How do I get started?

Contact San Tan Cardiovascular Center today to make an appointment with one of our healthcare providers.

At this appointment:

  • we will review your medical history, discuss your symptoms and perform a non-invasive, diagnostic test to further determine your medical condition,
  • any pertinent testing that needs to be done beforehand will also be ordered at this time.

Our billing department will then contact your health insurance company to obtain prior authorization.  Upon receiving insurance authorization, the treatments will be scheduled.

Coronary Artery Disease FAQs

Q:  What are the risk factors for coronary artery disease (cad)?

  • High LDL cholesterol, low HDL cholesterol
  • High blood pressure (Hypertension)
  • Family history of heart problems
  • Diabetes
  • Smoking
  • Women who are post-menopausal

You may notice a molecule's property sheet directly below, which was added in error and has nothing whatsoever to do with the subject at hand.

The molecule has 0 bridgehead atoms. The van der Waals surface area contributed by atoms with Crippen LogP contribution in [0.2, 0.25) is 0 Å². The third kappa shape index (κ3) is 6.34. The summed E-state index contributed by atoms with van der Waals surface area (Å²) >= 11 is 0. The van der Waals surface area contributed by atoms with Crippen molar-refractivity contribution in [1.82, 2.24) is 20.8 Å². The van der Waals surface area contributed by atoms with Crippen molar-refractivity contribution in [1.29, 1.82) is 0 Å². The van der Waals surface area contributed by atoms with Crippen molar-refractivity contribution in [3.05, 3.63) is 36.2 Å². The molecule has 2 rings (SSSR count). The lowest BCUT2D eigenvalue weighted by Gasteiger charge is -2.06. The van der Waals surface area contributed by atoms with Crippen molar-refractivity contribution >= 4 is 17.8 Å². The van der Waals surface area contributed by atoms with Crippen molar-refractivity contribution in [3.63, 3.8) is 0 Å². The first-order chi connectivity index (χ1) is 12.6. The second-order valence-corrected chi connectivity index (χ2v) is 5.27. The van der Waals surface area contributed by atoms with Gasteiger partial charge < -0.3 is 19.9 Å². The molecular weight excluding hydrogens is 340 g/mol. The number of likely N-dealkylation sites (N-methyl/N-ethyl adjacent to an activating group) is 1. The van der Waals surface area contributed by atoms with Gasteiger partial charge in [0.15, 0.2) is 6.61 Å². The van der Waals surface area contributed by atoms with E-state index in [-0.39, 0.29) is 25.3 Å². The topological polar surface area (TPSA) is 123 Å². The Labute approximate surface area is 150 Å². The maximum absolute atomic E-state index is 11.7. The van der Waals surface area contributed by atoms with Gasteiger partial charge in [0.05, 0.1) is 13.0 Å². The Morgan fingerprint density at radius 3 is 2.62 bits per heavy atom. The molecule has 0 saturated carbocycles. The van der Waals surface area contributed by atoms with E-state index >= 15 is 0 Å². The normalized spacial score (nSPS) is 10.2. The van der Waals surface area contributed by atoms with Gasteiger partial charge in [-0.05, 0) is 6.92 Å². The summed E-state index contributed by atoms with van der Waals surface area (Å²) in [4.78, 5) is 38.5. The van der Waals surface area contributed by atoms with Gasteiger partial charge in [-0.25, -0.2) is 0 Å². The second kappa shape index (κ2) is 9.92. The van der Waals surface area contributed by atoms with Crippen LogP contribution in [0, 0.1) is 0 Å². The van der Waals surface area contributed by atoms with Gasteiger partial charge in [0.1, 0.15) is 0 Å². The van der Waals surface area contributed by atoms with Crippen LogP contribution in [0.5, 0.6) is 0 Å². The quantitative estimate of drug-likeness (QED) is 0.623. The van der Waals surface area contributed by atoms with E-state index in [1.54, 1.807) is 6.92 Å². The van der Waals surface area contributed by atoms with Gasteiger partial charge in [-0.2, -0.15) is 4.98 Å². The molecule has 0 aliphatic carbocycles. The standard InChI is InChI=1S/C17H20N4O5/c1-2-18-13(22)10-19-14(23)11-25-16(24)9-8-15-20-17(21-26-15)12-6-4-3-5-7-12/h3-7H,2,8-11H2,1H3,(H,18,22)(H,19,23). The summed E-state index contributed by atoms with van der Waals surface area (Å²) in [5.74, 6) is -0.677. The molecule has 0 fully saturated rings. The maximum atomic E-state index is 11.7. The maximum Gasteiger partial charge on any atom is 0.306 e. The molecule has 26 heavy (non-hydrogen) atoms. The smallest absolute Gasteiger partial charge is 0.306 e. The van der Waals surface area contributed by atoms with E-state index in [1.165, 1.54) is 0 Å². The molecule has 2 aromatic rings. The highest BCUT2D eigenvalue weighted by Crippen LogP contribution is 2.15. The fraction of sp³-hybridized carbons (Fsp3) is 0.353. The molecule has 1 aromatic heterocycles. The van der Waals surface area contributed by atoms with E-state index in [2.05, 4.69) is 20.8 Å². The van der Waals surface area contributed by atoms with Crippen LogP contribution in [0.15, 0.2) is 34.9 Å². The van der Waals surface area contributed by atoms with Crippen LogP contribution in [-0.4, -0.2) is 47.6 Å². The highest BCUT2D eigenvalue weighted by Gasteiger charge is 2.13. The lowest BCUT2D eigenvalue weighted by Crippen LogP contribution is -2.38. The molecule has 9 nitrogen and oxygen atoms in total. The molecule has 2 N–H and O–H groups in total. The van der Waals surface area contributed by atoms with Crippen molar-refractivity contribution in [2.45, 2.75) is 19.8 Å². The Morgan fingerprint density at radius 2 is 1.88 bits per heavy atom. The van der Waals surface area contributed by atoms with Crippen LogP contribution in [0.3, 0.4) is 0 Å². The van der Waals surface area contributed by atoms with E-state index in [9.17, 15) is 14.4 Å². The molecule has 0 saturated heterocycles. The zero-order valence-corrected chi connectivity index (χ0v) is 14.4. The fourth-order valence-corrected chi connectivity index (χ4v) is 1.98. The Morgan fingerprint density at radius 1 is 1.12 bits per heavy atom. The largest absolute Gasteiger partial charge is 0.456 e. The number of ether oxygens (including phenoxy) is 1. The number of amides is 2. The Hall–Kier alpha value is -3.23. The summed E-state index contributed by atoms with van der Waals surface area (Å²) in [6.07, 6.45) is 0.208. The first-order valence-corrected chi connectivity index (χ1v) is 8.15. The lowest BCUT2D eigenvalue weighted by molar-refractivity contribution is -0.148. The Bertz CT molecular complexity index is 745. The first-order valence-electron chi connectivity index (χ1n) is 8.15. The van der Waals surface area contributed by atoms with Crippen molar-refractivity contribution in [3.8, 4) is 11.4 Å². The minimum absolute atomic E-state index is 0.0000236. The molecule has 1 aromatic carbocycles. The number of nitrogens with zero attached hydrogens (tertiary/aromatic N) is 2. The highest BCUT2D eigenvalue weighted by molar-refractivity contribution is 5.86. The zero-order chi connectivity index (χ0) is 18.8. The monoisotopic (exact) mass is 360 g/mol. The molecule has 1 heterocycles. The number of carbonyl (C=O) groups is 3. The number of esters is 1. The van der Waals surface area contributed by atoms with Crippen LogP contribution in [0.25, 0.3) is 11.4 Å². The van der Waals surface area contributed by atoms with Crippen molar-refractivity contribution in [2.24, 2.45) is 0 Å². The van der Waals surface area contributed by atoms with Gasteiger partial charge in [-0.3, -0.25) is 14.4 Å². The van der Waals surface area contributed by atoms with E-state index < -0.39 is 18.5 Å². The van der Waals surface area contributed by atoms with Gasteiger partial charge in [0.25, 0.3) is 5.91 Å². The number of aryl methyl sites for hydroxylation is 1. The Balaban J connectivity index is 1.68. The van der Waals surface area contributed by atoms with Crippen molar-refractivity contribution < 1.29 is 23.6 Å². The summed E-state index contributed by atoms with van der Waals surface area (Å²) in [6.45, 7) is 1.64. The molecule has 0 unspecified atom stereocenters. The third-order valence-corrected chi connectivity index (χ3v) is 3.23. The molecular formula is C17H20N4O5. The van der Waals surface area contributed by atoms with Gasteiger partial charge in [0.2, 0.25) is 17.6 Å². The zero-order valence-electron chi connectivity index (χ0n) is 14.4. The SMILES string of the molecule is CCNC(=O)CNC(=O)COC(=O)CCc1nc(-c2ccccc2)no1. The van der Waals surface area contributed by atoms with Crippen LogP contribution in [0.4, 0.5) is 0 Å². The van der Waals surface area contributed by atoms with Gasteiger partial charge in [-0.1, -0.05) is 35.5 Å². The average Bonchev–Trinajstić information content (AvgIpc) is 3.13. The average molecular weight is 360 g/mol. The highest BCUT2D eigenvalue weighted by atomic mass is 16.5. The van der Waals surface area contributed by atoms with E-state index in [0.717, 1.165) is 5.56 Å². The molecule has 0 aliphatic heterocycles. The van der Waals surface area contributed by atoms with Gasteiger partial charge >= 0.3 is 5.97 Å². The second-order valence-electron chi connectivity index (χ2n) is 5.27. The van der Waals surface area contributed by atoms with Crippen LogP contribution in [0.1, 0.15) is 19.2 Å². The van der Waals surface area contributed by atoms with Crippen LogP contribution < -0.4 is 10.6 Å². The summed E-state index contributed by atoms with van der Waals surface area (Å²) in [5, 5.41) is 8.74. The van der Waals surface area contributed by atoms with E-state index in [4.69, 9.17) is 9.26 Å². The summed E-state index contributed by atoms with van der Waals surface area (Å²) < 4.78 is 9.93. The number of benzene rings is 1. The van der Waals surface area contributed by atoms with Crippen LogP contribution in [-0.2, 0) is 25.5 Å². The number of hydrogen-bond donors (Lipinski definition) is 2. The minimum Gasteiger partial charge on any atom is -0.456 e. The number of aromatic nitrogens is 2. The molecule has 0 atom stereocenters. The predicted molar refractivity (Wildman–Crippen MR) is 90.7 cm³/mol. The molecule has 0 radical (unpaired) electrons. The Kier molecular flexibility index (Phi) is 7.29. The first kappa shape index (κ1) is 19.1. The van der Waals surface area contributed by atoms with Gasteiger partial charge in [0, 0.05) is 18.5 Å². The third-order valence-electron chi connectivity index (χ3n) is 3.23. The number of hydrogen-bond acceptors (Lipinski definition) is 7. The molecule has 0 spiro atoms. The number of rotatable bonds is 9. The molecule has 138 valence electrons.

• Men over 45 years old
  • Obesity

Q;  What are the symptoms of coronary artery disease?

  • Chest pain (angina)
  • shortness of breath
  • sweating
  • weakness
  • dizziness
  • nausea
  • rapid heartbeat
  • palpitations — the feeling that your heart is pounding hard and rapidly and is fluttering or skipping beats

Q:  How do I prevent coronary artery disease?

A:  Living a healthy lifestyle that incorporates:

  • good nutrition – eating a healthy, balanced diet
  • weight management
  • getting plenty of physical activity
  • quit smoking
  • reduce stress
  • regular annual check-ups with your primary physician

All of these can play a big role in avoiding and preventing CAD.